MUMBAI, December 9, 2011 — "As we go through the first half of this century, we will have two countries of over a billion people that will be great powers — China and India," Australian Defence Minister Stephen Smith observed during a discussion here at Asia Society India Centre. As many Asian nations such as India and China step onto the global stage, Australia finds itself at the center of shifting power relations. Smith saw mutual cooperation rather than any attempt at containment as the way forward.
"As any world power rises, the world has to come to grips with that," Smith said. "I often see suggestions that people are trying to contain China; we're not trying to contain China."
The key, he explained, is to approach the rising nation not to constrain it but to encourage transparency with its international allies.
“Any nation, as its economy grows, as its place in the world grows, is entitled to now match its economic growth by adding to its military capability," he said. "All we ask is that they are transparent about strategic intention."
Although China has yet to yield to such requests for "strategic transparency," Smith remained optimistic that China will emerge into a harmonious environment and as a responsible stakeholder respecting international laws and norms.
"We see the [regional] architecture as a force for good," he explained.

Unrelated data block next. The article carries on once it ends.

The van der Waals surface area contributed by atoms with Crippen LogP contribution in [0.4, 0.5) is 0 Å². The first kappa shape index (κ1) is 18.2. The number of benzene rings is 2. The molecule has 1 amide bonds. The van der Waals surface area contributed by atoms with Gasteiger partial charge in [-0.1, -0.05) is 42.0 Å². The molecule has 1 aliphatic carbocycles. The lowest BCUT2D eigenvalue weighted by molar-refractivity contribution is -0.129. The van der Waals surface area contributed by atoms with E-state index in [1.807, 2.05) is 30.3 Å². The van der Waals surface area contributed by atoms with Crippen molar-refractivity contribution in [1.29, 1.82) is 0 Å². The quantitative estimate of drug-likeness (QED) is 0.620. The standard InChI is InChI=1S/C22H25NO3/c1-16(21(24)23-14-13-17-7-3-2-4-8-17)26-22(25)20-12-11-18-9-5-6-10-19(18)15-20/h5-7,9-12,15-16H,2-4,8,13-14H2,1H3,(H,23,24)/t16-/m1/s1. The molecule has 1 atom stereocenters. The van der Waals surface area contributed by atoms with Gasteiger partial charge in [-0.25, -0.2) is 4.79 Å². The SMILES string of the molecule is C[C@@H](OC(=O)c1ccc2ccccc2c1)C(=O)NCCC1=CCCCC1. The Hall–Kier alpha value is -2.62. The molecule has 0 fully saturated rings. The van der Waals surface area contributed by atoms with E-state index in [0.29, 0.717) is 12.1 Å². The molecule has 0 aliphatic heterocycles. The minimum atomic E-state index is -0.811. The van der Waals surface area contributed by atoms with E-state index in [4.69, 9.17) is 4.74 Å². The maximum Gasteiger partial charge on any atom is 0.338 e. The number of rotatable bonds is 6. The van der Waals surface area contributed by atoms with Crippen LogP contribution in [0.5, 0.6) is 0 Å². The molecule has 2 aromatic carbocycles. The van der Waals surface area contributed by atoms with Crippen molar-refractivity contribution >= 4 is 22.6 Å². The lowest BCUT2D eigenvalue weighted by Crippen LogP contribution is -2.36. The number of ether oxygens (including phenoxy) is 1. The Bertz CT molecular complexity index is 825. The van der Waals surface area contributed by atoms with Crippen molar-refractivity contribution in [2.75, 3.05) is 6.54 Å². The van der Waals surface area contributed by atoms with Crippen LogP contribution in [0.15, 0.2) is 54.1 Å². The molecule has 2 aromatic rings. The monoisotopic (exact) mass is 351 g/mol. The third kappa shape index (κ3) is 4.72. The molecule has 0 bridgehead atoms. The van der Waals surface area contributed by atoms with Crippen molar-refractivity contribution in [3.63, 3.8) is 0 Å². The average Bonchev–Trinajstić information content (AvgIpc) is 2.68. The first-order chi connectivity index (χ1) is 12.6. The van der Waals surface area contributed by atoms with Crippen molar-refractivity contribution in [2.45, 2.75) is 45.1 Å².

According to Smith, the regional architecture of international conferences that exists today already encourages peaceful cooperation. For instance, at the expanded East Asia Summit meeting in 2011, 16 out of the 18 countries called for issues in the South and East China Seas to be resolved amicably and in accordance with international law and norms.
Explaining why Australia changed its policy to allow uranium sales to India, Smith explained that recent policy changes showed India an ally in controlling nuclear arms. India accepted oversight of the International Atomic Energy Agency (IAEA) and the Nuclear Suppliers Group (NSG), which shows its willingness to cooperate with international regulations. But most importantly, Smith emphasized that Australia’s change in policy was a show of respect for the rising world power.
"India […] as a rising world power, is entitled to receive the respect that goes with that," he said.
In the end, Smith's discussion centered around the premise that as Asian giants rise to power, it is best to go with the tide rather than push against it.
This programme was part of Asia Society India Centre's Future of Asia series. Presented in partnership with the Mohile Parikh Centre, with support from the Consulate General of Australia in Mumbai.